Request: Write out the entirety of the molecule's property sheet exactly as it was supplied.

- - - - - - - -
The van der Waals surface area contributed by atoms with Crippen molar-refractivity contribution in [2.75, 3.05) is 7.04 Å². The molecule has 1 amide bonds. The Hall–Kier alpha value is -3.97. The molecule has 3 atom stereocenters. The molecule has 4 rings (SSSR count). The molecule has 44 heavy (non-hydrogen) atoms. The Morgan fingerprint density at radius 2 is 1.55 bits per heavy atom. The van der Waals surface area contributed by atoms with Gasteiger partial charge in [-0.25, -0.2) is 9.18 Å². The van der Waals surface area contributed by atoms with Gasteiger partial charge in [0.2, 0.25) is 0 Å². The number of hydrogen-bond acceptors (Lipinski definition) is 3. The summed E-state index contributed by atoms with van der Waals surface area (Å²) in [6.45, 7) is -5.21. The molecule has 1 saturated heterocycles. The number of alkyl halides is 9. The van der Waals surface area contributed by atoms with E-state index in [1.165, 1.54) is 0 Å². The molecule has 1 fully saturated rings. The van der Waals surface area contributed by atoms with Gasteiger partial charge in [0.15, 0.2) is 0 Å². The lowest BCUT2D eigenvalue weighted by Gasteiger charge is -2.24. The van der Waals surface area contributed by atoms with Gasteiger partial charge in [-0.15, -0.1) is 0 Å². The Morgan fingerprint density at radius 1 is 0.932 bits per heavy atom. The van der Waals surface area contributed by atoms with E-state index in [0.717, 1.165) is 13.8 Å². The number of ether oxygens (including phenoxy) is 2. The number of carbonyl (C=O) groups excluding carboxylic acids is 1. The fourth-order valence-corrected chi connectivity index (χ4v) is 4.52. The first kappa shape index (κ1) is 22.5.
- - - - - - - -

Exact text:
The van der Waals surface area contributed by atoms with Crippen molar-refractivity contribution in [2.75, 3.05) is 7.04 Å². The molecule has 1 amide bonds. The Hall–Kier alpha value is -3.97. The molecule has 3 atom stereocenters. The molecule has 4 rings (SSSR count). The molecule has 44 heavy (non-hydrogen) atoms. The Morgan fingerprint density at radius 2 is 1.55 bits per heavy atom. The van der Waals surface area contributed by atoms with Gasteiger partial charge in [-0.25, -0.2) is 9.18 Å². The van der Waals surface area contributed by atoms with Gasteiger partial charge in [0.2, 0.25) is 0 Å². The number of hydrogen-bond acceptors (Lipinski definition) is 3. The summed E-state index contributed by atoms with van der Waals surface area (Å²) in [6.45, 7) is -5.21. The molecule has 1 saturated heterocycles. The number of alkyl halides is 9. The van der Waals surface area contributed by atoms with E-state index in [1.165, 1.54) is 0 Å². The molecule has 1 fully saturated rings. The van der Waals surface area contributed by atoms with Gasteiger partial charge in [0.15, 0.2) is 0 Å². The lowest BCUT2D eigenvalue weighted by Gasteiger charge is -2.24. The van der Waals surface area contributed by atoms with Gasteiger partial charge in [-0.15, -0.1) is 0 Å². The Morgan fingerprint density at radius 1 is 0.932 bits per heavy atom. The van der Waals surface area contributed by atoms with E-state index in [0.717, 1.165) is 13.8 Å². The number of ether oxygens (including phenoxy) is 2. The number of carbonyl (C=O) groups excluding carboxylic acids is 1. The fourth-order valence-corrected chi connectivity index (χ4v) is 4.52. The first kappa shape index (κ1) is 22.5.